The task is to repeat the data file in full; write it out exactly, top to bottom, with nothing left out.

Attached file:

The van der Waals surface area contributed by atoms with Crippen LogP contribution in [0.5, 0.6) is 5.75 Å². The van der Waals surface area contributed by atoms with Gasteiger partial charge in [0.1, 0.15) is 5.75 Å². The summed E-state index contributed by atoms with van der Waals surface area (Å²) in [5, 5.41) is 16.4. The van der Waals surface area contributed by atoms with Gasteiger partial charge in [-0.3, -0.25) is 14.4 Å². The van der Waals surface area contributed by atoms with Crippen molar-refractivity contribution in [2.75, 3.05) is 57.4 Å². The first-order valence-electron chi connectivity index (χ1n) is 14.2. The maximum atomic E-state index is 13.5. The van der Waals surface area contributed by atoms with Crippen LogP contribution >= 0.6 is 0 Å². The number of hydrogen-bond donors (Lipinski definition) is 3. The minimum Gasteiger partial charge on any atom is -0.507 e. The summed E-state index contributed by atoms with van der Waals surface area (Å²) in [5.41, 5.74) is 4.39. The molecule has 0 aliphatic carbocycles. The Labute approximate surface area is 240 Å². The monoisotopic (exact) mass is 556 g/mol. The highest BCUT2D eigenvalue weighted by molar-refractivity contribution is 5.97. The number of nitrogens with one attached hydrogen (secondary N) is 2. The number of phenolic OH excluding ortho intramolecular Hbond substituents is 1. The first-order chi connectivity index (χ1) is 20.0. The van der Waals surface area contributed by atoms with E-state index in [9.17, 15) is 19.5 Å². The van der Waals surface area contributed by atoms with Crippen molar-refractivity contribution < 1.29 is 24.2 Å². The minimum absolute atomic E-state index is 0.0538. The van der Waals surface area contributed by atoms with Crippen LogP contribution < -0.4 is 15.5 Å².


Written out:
The van der Waals surface area contributed by atoms with Crippen LogP contribution in [0.5, 0.6) is 5.75 Å². The van der Waals surface area contributed by atoms with Gasteiger partial charge in [0.1, 0.15) is 5.75 Å². The summed E-state index contributed by atoms with van der Waals surface area (Å²) in [5, 5.41) is 16.4. The van der Waals surface area contributed by atoms with Gasteiger partial charge in [-0.3, -0.25) is 14.4 Å². The van der Waals surface area contributed by atoms with Crippen molar-refractivity contribution in [2.75, 3.05) is 57.4 Å². The first-order valence-electron chi connectivity index (χ1n) is 14.2. The maximum atomic E-state index is 13.5. The van der Waals surface area contributed by atoms with Crippen LogP contribution >= 0.6 is 0 Å². The number of hydrogen-bond donors (Lipinski definition) is 3. The minimum Gasteiger partial charge on any atom is -0.507 e. The summed E-state index contributed by atoms with van der Waals surface area (Å²) in [5.41, 5.74) is 4.39. The molecule has 0 aliphatic carbocycles. The Labute approximate surface area is 240 Å². The monoisotopic (exact) mass is 556 g/mol. The highest BCUT2D eigenvalue weighted by molar-refractivity contribution is 5.97. The number of nitrogens with one attached hydrogen (secondary N) is 2. The number of phenolic OH excluding ortho intramolecular Hbond substituents is 1. The first-order chi connectivity index (χ1) is 20.0. The van der Waals surface area contributed by atoms with E-state index in [9.17, 15) is 19.5 Å². The van der Waals surface area contributed by atoms with Crippen molar-refractivity contribution < 1.29 is 24.2 Å². The minimum absolute atomic E-state index is 0.0538. The van der Waals surface area contributed by atoms with Crippen LogP contribution < -0.4 is 15.5 Å².